Today we’d like to introduce you to Krista Lea.
Thanks for sharing your story with us Krista. So, let’s start at the beginning and we can move on from there.
I am forever grateful for the therapy that painting has provided in my life. My neighbor Carl in Steamboat hooked me up with a huge canvas, easel, paint, and brushes around eight years ago. He was into airbrush and no longer using acrylic paints. He kindly gifted me with all his old supplies and a 36×48 canvas. We would talk about how I used to draw as a kid and I really showed a lot of interest.
Disney made me want to be an illustrator, so I painted a mural of Alice in Wonderland and got hooked on colors and subliminal messages. I tore my knee shortly after picking up a paintbrush. Sitting all day, I just painted a lot. Moving down to Denver was a big move into a thriving art community. People are very generous with their tricks and trades. We all want to see the talent and realness of artists shine, and just watch. I’ve been showing my work at a few places around the metro. I really must thank Bill Thomason at the Bitfactory Gallery for letting me help promote and support his gallery.
Great, so let’s dig a little deeper into the story – has it been an easy path overall and if not, what were the challenges you’ve had to overcome?
Paying bills is an obstacle on its own. Whatever is going on in the world on a global or local scale will offer it’s set of trials. Being any age has its own set of challenges. My friends and family know my troubles and past way better than I do. Every artist shares the same struggle down to a T. It’s always something and I am guilty of hostility at times to be honest. I know I am very proud of things I have overcome and I still remember the mistakes. Events just happen and we react to them in our own ways. It feels like this is a very broad answer because it is.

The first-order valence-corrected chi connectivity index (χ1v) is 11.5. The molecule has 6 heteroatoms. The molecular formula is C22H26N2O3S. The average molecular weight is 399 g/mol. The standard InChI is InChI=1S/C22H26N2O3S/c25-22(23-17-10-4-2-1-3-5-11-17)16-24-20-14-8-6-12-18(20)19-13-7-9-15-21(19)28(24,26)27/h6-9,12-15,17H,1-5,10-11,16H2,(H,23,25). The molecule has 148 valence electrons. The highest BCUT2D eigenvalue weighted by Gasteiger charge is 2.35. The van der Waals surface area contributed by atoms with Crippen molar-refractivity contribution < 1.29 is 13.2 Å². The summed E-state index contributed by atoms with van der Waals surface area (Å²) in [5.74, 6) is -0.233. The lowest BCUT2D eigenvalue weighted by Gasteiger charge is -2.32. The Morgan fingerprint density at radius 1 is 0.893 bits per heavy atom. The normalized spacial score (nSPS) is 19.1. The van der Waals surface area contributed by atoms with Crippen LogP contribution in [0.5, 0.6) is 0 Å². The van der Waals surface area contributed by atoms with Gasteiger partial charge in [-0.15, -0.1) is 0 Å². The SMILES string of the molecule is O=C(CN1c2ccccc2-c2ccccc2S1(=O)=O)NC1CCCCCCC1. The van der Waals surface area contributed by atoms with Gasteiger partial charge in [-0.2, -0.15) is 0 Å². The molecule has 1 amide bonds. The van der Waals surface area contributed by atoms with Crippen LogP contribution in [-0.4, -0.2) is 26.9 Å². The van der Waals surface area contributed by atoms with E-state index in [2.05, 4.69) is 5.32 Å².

We’d love to hear more about your art.
I am a visual artist mostly working in acrylic. I paint small and large scale pieces on canvas or wood. Music, icons, history, literature, painters, and Jungian psychology set the tone of my art project. These works exist between tragedy and humor, truth and fiction, insecurity and self-validation. This artistic endeavor seeks to non verbally question the artist and the audience. Do we speak the same language? A blend of intentional and subconscious desires are released in a therapeutic display of concepts and statements imperative to the heart and soul of the artist. Each piece pays tribute to inspiring images and ideas perceived by the artist. My work is all over the place and I intend to follow it wherever it takes me.
Is there a characteristic or quality that you feel is essential to success?
I’m pretty sure the best part about my process is just relaying those moments that spark kind of a fire inside my chest. I never know what I will end up with which is exciting. The message is there in my art. This is how I can express freedom of thought and emphasize communication. Thought and feeling are connected so I paint whatever I’m turned to at that time. Be transferred from mind to heart. Not in any specific way do I aim to make you feel any sort of way. I just want to trigger something inside of people who see it, whatever that may mean. Some of the best art makes people uncomfortable and isn’t that the point? Art is supposed to wake you up.
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Brent Bessey, Peter Massee